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The Walking Dead S9.11 review: “A totally innocuous, inessential chapter”

I’ll admit, when Bounty opened with another gateway to the past (featuring a posthumous Jesus cameo) after the miserable flashback-fest that was The Walking Dead season 9 episode 11, I was worried. But the follow up to last week’s misstep is a much stronger outing for The Walking Dead season 9, even if its necessity to the running plot of the show remained minimal at best. 

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Episode 11 focuses on two unrelated substories taking place within the same day; the standoff at Hilltop as Alpha and her Whisperers seek to retrieve Lydia back, and The Kingdom’s attempts to scavenge a projector from a Walker infested cinema. The former was a tense, slow-paced deadlock designed to properly introduce The Walking Dead’s new main antagonist, while the other was a much more lighthearted, inconsequential affair, though, and Bounty struggles to avoid a tonal discord as it continually hops between the two. 

Thankfully, the events that transpire at Hilltop do a much better job of establishing Alpha as a person to fear. Season 9 hasn’t been great at letting Samantha Morton’s chilly performance as the big bad make an impact, but Bounty finally gives her an opportunity to dominate the screen. One moment in particular, in which she essentially orders one of her own to leave their newborn baby to the undead by way of a Jim Halpert style shrug, tells us exactly the kind of leader this person is in the space of a few minutes, and it works brilliantly. 

That said, Alpha still appears to be someone who wants to just mind her own business, rather than actively oppress or enter a war with Hilltop. While that’s a refreshing change of agenda compared to the likes of Negan and The Governor, you get the impression that The Whisperers are only going to play the part of the antagonist when someone on the other side instigates a conflict through their own stupidity, and that someone is almost definitely going to be Henry. 

I don’t get it. Does The Walking Dead’s writing team genuinely want us to hate Henry? Is his one character trait ruining life for everybody else? Should “to Henry” become a verb from now on, meaning “to repeatedly screw things up out of selfish shortsightedness”? Not only does he sneak Lydia out of Hilltop right as Alpha comes to the doorstep asking for her back, but he then heads out to rescue her from The Whisperers just as Daryl trades her for Luke and Alden. 

We’re apparently supposed to believe that the pair are in love after interstitially hanging out with each other for a little over 24 hours (their kiss scene, in no coincidence, felt horribly, awkwardly unearned), but AMC seems to forget that viewers have far more investment in Alexandria, Hilltop, and The Kingdom, and this burgeoning romance is posing an unnecessary risk to those communities. For all its Henry-shaped problems, the Hilltop scene did have some choice moments, including Connie’s encounter in the corn fields as she saves the abandoned baby from Walkers, only to find herself up against an onslaught from both the undead and the Whisperers.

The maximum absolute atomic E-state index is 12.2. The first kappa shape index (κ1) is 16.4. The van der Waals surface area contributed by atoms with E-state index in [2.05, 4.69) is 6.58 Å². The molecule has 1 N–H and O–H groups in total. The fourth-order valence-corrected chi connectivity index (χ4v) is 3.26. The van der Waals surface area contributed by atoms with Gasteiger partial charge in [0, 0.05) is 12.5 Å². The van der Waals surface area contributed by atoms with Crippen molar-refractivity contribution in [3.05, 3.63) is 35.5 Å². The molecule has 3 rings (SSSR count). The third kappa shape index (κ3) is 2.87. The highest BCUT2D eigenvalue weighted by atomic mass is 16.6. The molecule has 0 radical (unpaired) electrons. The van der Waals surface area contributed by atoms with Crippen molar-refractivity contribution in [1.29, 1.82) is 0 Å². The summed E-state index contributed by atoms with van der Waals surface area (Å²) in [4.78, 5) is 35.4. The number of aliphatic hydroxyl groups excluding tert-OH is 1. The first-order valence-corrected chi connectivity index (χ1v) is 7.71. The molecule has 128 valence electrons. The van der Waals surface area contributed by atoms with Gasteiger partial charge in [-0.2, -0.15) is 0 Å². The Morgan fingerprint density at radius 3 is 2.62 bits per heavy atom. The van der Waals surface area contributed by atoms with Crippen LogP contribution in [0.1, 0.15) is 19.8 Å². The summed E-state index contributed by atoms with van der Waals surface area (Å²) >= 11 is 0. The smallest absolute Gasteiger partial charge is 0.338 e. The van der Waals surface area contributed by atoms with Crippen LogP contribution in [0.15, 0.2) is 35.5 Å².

Director Meera Menon immerses us into Connie’s perspective by dampening down the sound and choreographing the camera in a panicked flurry, and while no one was expecting a death scene, it does a good job of heightening the risk posed by the character’s act of valiance. Meanwhile, Norman Reedus is continuing to prove he has what it takes to fill Rick’s boots, and this wiser, less reckless Daryl is the balm we need to Henry’s stupidity right now.

"Reedus is continuing to prove he has what it takes to fill Rick’s boots."

As for The Kingdom’s infiltration into a local cinema, it’s played mainly for laughs, so you can’t really fault it too much for that. Jerry is pretty much The Walking Dead’s go-to guy for comic relief nowadays, and watching Cooper Andrews sing and fight Walkers to the tune of Eddie Harris’ It’s All Right Now certainly makes for more entertaining viewing than the usual zombie tussle. Still, this entire scene feels like unabashed filler for season 9 and, other than the reveal of a mysterious symbol which seems to be setting up a future villain, I struggle to understand its worth to the overall tapestry the showrunners are trying to weave right now. 

All in all, Bounty was a totally innocuous, inessential chapter in season 9 that never falls completely below the line of mediocrity, but doesn’t exactly offer anything meaningful either. For a show that’s now eleven episodes deep into its ninth season, this lack of vitality is an unfortunate side effect to The Walking Dead’s inability to know how to quit, but hopefully AMC finds a way to pick up the steam as we gear towards season 9’s big finale. 

Verdict: Bounty won’t be going down in Walking Dead history as an all time great, but it’s a far cry from the lows the show has sunk to in seasons past.